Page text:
The article posted by Rajesh also mentions that the LCH will be capable of launching AAMs, ATGMs, and more significantly ARMs. It seems that the IAF wants to give the LCH a SEAD role, ala DS-1 and the Apaches. Hmmmm.... Any comments by the pundits?

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Re: Role of armed helicopters in army operations

Postby Cybaru » 06 Feb 2003 08:57

Cool the ALH project is going the right way! They are using the design team well hopefully. One good step at a time.

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Re: Role of armed helicopters in army operations

Postby shiv » 25 Apr 2003 14:02

http://slate.msn.com/id/2081906/


Military analysis.
Chop the Chopper
The Army's Apache attack-helicopter had a bad war.
By Fred Kaplan
Posted Wednesday, April 23, 2003, at 3:42 PM PT

Secretary of Defense Donald Rumsfeld is gearing up for his next war?not with the Syrians or the North Koreans but with the hidebound generals of the U.S. Army. These are the generals who criticized Rumsfeld's battle plan while Gulf War II was still raging and who beat back his efforts, over the past few years, to "transform" the Army into a lighter, lither fighting force. With Rumsfeld's star rising and the generals' tarnished, he can be expected to mount a new offensive on their bureaucratic turf at the first opportunity.

He might want to start by junking the Army's attack helicopter. The current version, the AH-64D Apache Longbow, is in many ways a vast improvement over earlier models, but it is still too dangerous to the pilots who fly it and not dangerous enough to the enemy it's designed to attack.

The U.S. Army's only disastrous operation in Gulf War II (at least the only one we know about) took place on March 24, when 33 Apache helicopters were ordered to move out ahead of the 3rd Infantry Division and to attack an Iraqi Republican Guard regiment in the suburbs of Karbala. Meeting heavy fire from small arms and shoulder-mounted rocket-propelled grenades, the Apaches flew back to base, 30 of them shot up, several disablingly so. One helicopter was shot down in the encounter, and its two crewmen were taken prisoner.

After that incident, Apaches were used more cautiously?on reconnaissance missions or for firing at small groups of armored vehicles. Rarely if ever did they penetrate far beyond the front line of battle, out in front of U.S. ground troops or without the escort of fixed-wing aircraft flying far overhead.

Shortly afterward, when a speech by Saddam Hussein was broadcast over Iraqi television, some armchair commentators observed that the speech was probably live, or at least very recent, because he referred to the downing of an Apache. In fact, that proved nothing. If one thing could have been predicted before the war started, it was that an Apache would be shot down.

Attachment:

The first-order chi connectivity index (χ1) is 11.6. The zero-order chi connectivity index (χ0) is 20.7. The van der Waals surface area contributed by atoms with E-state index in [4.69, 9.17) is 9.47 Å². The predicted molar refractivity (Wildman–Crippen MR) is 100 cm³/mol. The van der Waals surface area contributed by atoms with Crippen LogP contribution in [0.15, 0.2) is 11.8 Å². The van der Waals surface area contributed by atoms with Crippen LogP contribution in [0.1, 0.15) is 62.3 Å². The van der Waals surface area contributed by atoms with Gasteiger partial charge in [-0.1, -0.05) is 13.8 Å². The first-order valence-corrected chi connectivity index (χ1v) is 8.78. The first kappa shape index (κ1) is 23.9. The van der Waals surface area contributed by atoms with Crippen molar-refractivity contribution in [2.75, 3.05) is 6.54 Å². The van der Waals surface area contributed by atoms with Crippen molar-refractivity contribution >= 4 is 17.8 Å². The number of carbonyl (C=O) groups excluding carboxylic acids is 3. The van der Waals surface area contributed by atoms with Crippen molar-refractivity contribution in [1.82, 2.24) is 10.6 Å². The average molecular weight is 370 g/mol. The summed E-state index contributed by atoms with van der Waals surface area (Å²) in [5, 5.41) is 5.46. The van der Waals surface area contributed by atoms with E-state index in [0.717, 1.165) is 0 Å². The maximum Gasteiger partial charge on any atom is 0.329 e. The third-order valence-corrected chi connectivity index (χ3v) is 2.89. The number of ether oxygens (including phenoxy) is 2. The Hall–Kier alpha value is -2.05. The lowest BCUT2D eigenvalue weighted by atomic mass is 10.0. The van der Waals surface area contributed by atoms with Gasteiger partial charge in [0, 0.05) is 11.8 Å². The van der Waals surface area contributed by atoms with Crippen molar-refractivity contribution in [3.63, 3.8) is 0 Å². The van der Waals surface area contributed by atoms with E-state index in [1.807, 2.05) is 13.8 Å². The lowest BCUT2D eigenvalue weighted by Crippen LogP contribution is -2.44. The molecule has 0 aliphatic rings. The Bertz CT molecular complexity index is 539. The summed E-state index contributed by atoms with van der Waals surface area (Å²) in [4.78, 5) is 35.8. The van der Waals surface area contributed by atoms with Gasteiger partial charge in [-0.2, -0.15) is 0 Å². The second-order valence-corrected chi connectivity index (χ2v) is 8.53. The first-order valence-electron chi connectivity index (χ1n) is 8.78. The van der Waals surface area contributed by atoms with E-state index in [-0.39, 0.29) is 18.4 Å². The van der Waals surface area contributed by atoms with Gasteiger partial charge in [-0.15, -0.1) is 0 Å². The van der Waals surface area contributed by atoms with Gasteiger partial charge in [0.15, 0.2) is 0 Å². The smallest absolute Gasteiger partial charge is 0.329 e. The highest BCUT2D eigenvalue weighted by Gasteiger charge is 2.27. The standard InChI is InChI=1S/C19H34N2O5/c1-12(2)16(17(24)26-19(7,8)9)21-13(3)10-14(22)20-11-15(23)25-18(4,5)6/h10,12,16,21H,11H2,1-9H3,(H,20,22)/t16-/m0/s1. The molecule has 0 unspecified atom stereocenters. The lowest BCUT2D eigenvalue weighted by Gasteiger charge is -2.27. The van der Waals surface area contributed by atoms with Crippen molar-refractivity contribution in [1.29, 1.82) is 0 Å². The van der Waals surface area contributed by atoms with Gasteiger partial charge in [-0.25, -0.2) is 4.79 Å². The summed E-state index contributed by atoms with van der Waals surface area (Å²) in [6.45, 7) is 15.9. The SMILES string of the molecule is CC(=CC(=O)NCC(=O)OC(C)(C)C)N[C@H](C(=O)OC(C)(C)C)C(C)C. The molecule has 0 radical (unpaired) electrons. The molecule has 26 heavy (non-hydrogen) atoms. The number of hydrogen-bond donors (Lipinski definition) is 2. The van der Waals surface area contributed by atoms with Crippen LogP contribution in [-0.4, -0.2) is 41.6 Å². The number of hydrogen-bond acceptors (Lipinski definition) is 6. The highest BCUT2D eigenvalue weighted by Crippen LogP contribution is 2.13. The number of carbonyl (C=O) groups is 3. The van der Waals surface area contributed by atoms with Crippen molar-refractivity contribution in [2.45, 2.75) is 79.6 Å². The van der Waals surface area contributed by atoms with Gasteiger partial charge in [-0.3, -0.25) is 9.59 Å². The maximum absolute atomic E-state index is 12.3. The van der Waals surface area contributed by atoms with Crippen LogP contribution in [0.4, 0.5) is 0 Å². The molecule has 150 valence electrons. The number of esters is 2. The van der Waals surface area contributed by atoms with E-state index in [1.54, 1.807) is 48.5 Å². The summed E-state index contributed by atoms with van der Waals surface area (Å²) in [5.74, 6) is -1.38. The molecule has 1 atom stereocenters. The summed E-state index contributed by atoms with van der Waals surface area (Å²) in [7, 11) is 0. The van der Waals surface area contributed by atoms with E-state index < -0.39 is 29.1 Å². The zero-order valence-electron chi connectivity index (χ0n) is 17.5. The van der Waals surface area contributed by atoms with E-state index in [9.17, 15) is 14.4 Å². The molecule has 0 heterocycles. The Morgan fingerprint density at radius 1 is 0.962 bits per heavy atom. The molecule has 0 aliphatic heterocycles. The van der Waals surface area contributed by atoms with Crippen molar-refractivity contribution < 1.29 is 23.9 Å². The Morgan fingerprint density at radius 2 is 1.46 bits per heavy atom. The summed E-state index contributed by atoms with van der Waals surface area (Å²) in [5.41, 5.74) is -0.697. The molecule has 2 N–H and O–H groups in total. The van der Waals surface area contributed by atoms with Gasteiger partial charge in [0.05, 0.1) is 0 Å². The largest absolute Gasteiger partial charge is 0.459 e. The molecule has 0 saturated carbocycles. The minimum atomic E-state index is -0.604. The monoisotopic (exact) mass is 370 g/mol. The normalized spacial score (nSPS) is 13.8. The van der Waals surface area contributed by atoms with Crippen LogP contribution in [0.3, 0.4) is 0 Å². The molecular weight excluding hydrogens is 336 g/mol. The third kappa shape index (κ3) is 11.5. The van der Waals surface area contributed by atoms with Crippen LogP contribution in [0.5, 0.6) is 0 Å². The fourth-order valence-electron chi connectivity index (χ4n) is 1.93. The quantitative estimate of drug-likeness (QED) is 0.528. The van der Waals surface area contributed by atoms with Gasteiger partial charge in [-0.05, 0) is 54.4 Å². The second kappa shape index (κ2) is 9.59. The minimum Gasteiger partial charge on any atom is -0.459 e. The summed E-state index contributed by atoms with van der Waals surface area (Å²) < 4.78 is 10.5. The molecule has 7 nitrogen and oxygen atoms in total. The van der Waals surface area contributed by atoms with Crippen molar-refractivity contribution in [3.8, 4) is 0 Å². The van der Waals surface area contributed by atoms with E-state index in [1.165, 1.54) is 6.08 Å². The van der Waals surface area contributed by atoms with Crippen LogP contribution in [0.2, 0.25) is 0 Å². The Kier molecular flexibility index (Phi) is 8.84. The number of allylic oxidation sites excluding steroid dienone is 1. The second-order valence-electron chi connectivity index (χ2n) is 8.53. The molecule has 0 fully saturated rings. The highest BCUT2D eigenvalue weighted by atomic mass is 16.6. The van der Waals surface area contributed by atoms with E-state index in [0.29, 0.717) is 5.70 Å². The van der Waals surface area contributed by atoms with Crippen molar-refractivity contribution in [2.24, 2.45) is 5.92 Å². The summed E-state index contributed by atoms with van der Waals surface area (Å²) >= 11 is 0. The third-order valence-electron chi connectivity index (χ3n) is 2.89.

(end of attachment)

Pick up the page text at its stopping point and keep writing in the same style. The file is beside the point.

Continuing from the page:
Last year, during the Afghanistan war, seven Apaches were flown in to attack Taliban fighters as part of Operation Anaconda. They all got shot up, again by RPGs and machine-gun fire. None crashed, but five were so damaged they were declared "non-mission-capable"?in other words, unable to go back into combat without extensive repair?after the first day.

In the 1999 air war over Kosovo, 24 Apache helicopters were transported to the allied base in Albania. Their arrival was anticipated by many officers and analysts as a turning point in the war. Yet, within days, two choppers crashed during training exercises. Commanders decided not to send any of them into battle; the risk of losing them to Serbian surface-to-air missiles was considered too great.

Attack helicopters have always been troublesome. The U.S. Army lost over 5,000 helicopters in the Vietnam War. (Nor is this a uniquely American problem: The Soviets lost hundreds of Hind helicopters to mujahideen firing shoulder-launched Stinger missiles during their Afghan venture.)

This sorry chronicle raises the question: Why did the Army build helicopters in the first place?

It all goes back to the end of World War II, when the Air Force became an independent service of the armed forces. (Before and during the war, air forces were a branch of the Army.) In its first few years of independence, the Air Force became involved in tumultuous budget battles with the other services. Finally, in April 1948, Secretary of Defense James Forrestal called a meeting with the service chiefs in Key West, Fla., where they divvied up "roles and missions." The emerging document was called the Key West Agreement. An informal understanding that grew out of the accord was that the Air Force (and, to an extent, the Navy) would have a monopoly on fixed-wing combat planes.

The Key West Agreement specified that one mission of the Air Force would be close air support for Army troops on the battlefield. However, it soon became clear that the Air Force generals?enamored of the A-bomb and then the H-bomb?had no interest in this task. To their minds, the next war would be a nuclear war. Armies would play no serious role, so why divert airplanes to giving them cover?

The Army realized it would have to provide its own air support. Blocked from building its own fixed-wing planes, it built rotary-wing planes (or, in civilian parlance, helicopters). And it built thousands of them.

During the Vietnam War, the Air Force's reluctance?at times refusal?to provide close air support became a grave problem. Congressional hearings were held on the lack of any airplane dedicated to that mission. Secretary of Defense Robert McNamara briefly brought a wing of the Navy's late-'40s A-1 fighter bombers out of mothballs to take up some of the slack.